-- The prospect of ringing, flickering slot machines just a cannon shot away from the battlefield at Gettysburg has some historians and preservationists up in arms.

Recently, a group of 10 investors unveiled plans to seek a casino license from the state as part of a proposed Gettysburg Gaming Resort and Spa.

It would be a mile and a half from Gettysburg National Military Park, the battleground where in 1863 thousands of men "gave the last full measure of devotion," as President Abraham Lincoln put it in his Gettysburg Address.

"It would be a desecration of their memory and sacrifice to establish such a tawdry, tasteless enterprise next to their fields of honor," historian James M. McPherson, a Pulitzer Prize-winning authority on the Civil War, wrote in an e-mail.

Kent Masterson Brown, a civil rights lawyer in Lexington, Ky., who has written books on the Gettysburg campaign and who chaired the park's advisory commission, said: "If anything, we at this hour of the country's history need to make sure that these places are maintained as hallowed grounds."

Lead investor David LeVan, a Gettysburg businessman known in town for contributing generously to preservation efforts, said the casino would be respectful of the area's history. He said it would not have a Civil War theme or be visible from the highest points in the park.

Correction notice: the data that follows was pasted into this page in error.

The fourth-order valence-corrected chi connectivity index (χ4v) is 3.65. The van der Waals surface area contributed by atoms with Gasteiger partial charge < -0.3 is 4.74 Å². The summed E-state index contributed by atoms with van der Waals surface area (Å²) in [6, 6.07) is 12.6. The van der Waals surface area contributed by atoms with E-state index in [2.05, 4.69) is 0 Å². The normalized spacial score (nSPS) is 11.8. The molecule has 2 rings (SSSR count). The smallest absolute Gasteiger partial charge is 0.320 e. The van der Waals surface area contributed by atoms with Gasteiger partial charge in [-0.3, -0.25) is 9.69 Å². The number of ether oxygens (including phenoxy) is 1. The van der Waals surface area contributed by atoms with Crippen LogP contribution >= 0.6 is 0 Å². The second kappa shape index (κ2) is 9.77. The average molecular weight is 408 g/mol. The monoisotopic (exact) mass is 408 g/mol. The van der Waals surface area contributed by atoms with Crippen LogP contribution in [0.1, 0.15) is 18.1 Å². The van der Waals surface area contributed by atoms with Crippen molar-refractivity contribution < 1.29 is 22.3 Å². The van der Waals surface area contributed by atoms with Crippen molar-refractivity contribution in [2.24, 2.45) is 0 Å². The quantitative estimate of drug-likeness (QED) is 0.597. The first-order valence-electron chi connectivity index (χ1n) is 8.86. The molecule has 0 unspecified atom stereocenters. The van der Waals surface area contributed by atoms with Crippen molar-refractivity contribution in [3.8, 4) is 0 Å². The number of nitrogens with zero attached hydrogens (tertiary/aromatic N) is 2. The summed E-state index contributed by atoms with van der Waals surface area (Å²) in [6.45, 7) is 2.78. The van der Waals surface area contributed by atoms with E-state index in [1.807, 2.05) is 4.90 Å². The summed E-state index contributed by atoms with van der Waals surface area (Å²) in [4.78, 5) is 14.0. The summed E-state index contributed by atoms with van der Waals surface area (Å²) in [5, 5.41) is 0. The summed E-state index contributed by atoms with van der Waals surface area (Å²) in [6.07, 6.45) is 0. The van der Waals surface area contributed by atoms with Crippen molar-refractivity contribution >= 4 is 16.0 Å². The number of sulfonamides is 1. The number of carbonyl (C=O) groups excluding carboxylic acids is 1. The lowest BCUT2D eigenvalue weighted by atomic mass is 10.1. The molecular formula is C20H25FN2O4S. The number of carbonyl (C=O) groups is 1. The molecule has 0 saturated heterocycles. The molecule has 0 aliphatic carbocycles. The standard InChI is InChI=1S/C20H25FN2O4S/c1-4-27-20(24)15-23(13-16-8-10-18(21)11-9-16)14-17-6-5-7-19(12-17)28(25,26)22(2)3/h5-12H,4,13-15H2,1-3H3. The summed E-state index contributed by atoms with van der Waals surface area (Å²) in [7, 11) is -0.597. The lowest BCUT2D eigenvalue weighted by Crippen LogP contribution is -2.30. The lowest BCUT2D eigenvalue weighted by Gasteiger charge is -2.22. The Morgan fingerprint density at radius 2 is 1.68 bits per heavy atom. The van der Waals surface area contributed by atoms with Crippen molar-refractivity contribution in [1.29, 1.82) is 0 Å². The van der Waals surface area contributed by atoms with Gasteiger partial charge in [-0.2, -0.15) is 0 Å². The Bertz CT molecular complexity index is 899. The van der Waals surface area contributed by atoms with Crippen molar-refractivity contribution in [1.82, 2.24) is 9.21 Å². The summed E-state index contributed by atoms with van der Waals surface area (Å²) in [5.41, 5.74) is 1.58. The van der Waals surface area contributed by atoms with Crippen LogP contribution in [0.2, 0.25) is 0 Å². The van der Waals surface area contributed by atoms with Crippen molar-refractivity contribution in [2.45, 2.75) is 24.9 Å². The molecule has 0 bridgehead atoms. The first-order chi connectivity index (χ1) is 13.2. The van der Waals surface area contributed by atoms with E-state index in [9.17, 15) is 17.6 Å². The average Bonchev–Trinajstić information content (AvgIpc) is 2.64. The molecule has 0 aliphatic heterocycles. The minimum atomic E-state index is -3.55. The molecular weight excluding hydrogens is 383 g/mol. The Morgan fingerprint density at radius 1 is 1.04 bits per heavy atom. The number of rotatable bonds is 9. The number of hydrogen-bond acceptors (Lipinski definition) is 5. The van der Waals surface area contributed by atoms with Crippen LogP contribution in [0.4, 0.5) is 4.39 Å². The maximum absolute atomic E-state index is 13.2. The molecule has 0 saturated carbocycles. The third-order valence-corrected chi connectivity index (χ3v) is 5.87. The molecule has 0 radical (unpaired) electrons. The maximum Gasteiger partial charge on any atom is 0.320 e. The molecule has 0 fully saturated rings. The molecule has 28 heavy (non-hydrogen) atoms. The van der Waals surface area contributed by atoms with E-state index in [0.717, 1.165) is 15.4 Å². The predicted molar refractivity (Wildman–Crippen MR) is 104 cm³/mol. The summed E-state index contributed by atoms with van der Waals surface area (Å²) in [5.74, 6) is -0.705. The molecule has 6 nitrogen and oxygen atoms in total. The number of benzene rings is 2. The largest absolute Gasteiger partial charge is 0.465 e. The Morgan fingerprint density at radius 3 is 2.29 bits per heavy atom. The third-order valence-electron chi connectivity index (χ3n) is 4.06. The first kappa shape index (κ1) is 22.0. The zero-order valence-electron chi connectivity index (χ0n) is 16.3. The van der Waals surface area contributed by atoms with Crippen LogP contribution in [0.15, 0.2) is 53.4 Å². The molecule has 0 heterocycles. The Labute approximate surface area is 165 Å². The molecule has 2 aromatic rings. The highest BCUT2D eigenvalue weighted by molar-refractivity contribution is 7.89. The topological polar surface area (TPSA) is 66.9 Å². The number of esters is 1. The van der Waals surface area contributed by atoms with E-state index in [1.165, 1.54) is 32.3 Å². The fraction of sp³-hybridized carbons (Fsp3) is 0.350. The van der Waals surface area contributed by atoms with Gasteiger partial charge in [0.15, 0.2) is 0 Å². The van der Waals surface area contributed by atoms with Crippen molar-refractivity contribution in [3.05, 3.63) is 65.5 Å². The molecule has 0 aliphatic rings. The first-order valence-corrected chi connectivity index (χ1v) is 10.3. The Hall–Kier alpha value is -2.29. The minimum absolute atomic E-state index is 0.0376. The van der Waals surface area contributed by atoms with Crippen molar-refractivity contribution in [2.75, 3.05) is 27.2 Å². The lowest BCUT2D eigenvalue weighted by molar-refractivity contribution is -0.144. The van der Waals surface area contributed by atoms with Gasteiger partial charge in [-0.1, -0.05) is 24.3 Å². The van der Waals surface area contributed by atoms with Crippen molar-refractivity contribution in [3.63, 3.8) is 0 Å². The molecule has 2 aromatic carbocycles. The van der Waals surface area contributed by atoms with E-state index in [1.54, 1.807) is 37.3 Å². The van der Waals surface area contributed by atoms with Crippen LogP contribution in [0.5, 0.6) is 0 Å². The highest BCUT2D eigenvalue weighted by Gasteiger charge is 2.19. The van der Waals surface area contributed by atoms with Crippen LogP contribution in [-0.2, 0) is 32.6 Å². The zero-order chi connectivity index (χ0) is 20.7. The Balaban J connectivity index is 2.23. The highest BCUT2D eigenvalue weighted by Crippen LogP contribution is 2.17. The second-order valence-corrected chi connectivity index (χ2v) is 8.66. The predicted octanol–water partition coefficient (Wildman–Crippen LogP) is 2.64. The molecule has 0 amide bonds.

The site of the proposed casino was of relatively minor importance in the three-day battle -- some Confederate troops gathered there before heading off to fight.

And the area is already fairly well developed. The 42-acre site consists of open fields, a house and a golf range. But it is at the end of one of two busy commercial strips that flank the park, and it sits across the three-lane U.S. Route 30 from a hotel and entertainment complex under construction.

One leading Gettysburg preservationist said the casino could be a good thing: It could boost the park's visibility and help battlefield devotees raise money to save more important sites.

"You can't always save it all, so you have to know where your battle is," said Kathi Schue, president of the Gettysburg Battlefield Preservation Association.

Situated in the rolling hills of Pennsylvania's dairy country near the Maryland state line, the 6,000-acre Gettysburg park wraps around the town of Victorian storefronts and 200-year-old brick mansions. In and around the park, about 1,400 monuments and plaques mark the spots where 162,500 Union and Confederate soldiers fought and where thousands died in what proved to be the turning point in the war.

About 70 privately owned parcels lie inside the park, and some battle sites lie outside its boundaries, creating a complicated task for preservationists.

For example, the onetime site of a huge field hospital where thousands of troops were treated and hundreds were once buried is now privately owned land outside the park. Squeezed between a Staples and a trailer park, it is up for sale as a hotel site.

The Gettysburg casino investors are seeking to capitalize on Pennsylvania's less-than-a-year-old law legalizing slot machines. They say the casino would draw gamblers from Baltimore and the District.

Gettysburg would not be the first place where gambling piggybacked onto battlefield tourism: Vicksburg, Miss., where Gen. Ulysses Grant won one of his biggest victories, boasts four floating casinos and a military park.

However, a 1996 study by the Vicksburg Convention and Visitors Bureau found that few gamblers visited the battlefield.

A statue of Gen. Alexander Stewart Webb adorns Gettysburg National Military Park, near the site of a proposed casino.